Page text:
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From Theo Van Dinter <felic...@apache.org>
Subject Re: breaking out: thinking abt the 'sa-update *VS* rdj' thread .. .
Date Fri, 01 Sep 2006 22:10:33 GMT
Wow...  This mail has been sitting in my draft folder for a while, so I
figured I ought to get it out.

On Wed, Aug 16, 2006 at 12:24:04PM -0400, Chris Santerre wrote:
> I got nothing but love for you, so here goes ;) ......

:)

> > Chris!  I'm surprised to hear you spreading this misinformation.
> > I don't really see how the project's rule development is a 
> > clusterfsck.
> > People commit rules for testing, they get tested, if they're 
> > good they're
> > put in an update.  What's the problem?
> 
> 1) Manpower. You just don't have enough people devoted to rules. Not your
> fault. And solving this, would not help. Beacuse of #2...
> 
> 2) Open community. By nature the SA project has to be open. That means
> public corpus, public discussion lists, and public test results. SARE woould
> not be as good if we had spammers watching our every move. MAJOR things we
> do MUST remain private. Our good results, the rules, are made public. And we
> offer them to anyone. 

Well, I don't think that's really true at all.  A lot of things are
public, some things aren't.  For instance, we *don't* have a public
corpus.  Each person's corpus is private, and they just send in the
mass-check results, which are public, but there's not a lot of information
one can get out of that IMO.

Test rules are public, which may or may not be problematic -- but since
the goal is to have the rule made public in the end anyway, I'm not sure
there's too much of an issue here.  Generally speaking if test rules are
good they should be published pretty quickly, so new rules still have
an impact, even if spammers actively pay attention to development and
adjust their mails accordingly.  Based on current results, that doesn't
seem to happen a lot.  (currently, people tend to come up with test rules
based on their own private tests on their own corpus -- when something looks
good, it gets committed for wider testing, so rule development is still
semi-private since the method for what rules to write is personal.)


> But since SARE's inception, you can't honestly tell me that SA has kept up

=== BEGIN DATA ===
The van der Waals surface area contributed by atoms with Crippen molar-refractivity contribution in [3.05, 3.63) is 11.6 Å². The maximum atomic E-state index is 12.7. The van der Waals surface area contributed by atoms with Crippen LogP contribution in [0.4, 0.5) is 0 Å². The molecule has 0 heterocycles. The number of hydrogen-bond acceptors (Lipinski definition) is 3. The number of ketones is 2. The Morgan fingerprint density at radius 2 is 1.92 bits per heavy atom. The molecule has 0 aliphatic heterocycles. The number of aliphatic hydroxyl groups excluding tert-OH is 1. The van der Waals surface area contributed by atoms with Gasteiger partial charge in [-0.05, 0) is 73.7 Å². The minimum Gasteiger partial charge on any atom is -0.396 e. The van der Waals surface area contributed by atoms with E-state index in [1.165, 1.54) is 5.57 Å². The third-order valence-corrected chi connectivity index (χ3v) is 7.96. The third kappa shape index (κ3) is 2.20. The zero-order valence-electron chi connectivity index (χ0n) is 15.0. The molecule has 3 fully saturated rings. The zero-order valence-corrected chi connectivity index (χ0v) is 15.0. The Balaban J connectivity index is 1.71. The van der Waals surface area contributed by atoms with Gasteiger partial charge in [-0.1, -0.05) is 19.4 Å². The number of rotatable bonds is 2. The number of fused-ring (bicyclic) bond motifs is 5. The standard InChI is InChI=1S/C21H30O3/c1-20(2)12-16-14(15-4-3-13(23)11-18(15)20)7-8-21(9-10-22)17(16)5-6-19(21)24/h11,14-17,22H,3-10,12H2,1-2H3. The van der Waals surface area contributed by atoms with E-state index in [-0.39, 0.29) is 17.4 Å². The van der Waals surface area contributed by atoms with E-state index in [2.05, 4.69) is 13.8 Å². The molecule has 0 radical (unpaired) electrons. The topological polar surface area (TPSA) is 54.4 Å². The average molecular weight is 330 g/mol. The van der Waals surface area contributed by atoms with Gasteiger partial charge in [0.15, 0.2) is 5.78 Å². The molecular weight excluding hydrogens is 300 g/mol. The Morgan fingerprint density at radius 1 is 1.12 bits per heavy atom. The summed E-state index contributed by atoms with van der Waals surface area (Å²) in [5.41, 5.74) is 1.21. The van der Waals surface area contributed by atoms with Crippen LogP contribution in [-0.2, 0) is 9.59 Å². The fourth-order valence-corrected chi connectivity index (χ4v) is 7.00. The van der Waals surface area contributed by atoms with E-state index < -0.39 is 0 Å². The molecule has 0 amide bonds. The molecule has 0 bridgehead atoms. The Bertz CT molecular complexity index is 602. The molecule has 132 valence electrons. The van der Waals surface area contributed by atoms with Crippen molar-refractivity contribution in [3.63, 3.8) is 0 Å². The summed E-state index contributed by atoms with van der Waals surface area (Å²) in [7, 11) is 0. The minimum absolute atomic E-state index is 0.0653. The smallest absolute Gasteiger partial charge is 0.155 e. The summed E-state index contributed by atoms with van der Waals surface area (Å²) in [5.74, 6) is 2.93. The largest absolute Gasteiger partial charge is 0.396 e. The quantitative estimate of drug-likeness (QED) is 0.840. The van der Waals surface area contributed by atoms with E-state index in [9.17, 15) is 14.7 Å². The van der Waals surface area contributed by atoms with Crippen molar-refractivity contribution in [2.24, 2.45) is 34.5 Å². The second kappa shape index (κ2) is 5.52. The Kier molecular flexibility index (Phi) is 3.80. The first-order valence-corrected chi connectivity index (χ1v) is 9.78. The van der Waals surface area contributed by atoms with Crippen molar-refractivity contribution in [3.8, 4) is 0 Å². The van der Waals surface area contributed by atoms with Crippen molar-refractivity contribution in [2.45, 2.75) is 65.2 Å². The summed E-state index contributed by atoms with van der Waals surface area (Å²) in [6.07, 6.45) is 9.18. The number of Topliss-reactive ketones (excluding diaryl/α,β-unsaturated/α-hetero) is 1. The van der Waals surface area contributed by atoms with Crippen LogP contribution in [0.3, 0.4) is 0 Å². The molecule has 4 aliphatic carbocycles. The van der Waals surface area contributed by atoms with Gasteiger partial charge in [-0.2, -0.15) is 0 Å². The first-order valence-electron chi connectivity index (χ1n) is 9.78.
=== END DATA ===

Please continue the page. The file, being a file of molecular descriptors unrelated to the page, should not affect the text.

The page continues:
> with SARE's output. Be it quantity or quality. 

I actually couldn't tell you, I specifically ignore SARE's non-donated rules,
and I have no insight into the development process used.


> But for what end? SARE gives you our best rules to be added. So what would
> we gain by becoming part of SA. Seems we would lose more having to be more
> open about what we do.

I have thoughts about this at the end, but as far as I can see: the main
project gets stronger meaning the community is better served, and there's
really no downside.  So why not?


> open corpus vs closed. Live feed testing vs overnight GA runs. No public
> eyes in our discussion lists. Incredibly easy rule testing tools vs GA runs.
> People in different parts of the industry more inclined to help and provide
> info simply because of anonimity. Cross project benefits, again due to
> anonimity. 

live vs overnight mass-check runs (the GA was the tool used to generate scores
in the 2.x days, replaced by the perceptron -- which we don't run nightly, or
weekly, etc.  but that's another discussion,) is really just a matter of
putting in some effort to be able to do it.  We chose nightly and weekly
because it seemed to be quick enough to test new rules and be able to get them
out, and slow enough that it doesn't necessarily scare people away from
volunteering.

public discussion lists -- not all of our lists are public, and the others are
generally invite-only.  though we don't generally have a lot of those, and
most conversation happens in personal mails anyway.

"incredibly easy rule testing tools vs GA runs" -- I don't know what
you guys have (is there something easier/less involved than running the
rules over messages and looking at the results?), but if it's better
than what's in the project currently, why not contribute it?

"people in different ... anonimity" -- sure, though that's possible either
way.

I really don't see the issue here.

> The question might be, what exactly does the SA project want of SARE? All we
> have to offer is rules, and we already give those up freely. 

In short, I'd like to see our two groups merge.  There are several issues here:

1) Having multiple organizations providing rules is confusing/annoying
to users, as has been discussed previously on this list.

2) Duplicated effort.  Why have multiple people working on multiple
rules that do the same thing?  That's inefficient in various ways.

3) The SA project can't take the rules from SARE's site, they have to be
contributed.  That doesn't actually happen very often.  Most (all?) of
the SARE people who currently have commit access to the SA project
haven't made commits in a long time, if ever.

4) The SA project, as previous discussed, no longer has the manpower to deal
with both the engine and the rules with the detail and attention that they
deserve.  This is bad.

5) Last, and perhaps most importantly, the SA project is the foundation
of the community around it, unsurprisingly.  If the project doesn't work
well, be it engine or rules, people will give up and go elsewhere.
Then both groups, and all of our combined effort, goes to waste.
That's very very bad.


I think we'd all be better served by having a single project w/ lots
of active development, than two semi-related projects which end up
duplicating effort and competing for the same scarse set of resources.

-- 
Randomly Generated Tagline:
"I am returning this otherwise good typing paper to you because someone
 has printed gibberish all over it and put your name at the top."
                - English Prof. at Ohio University

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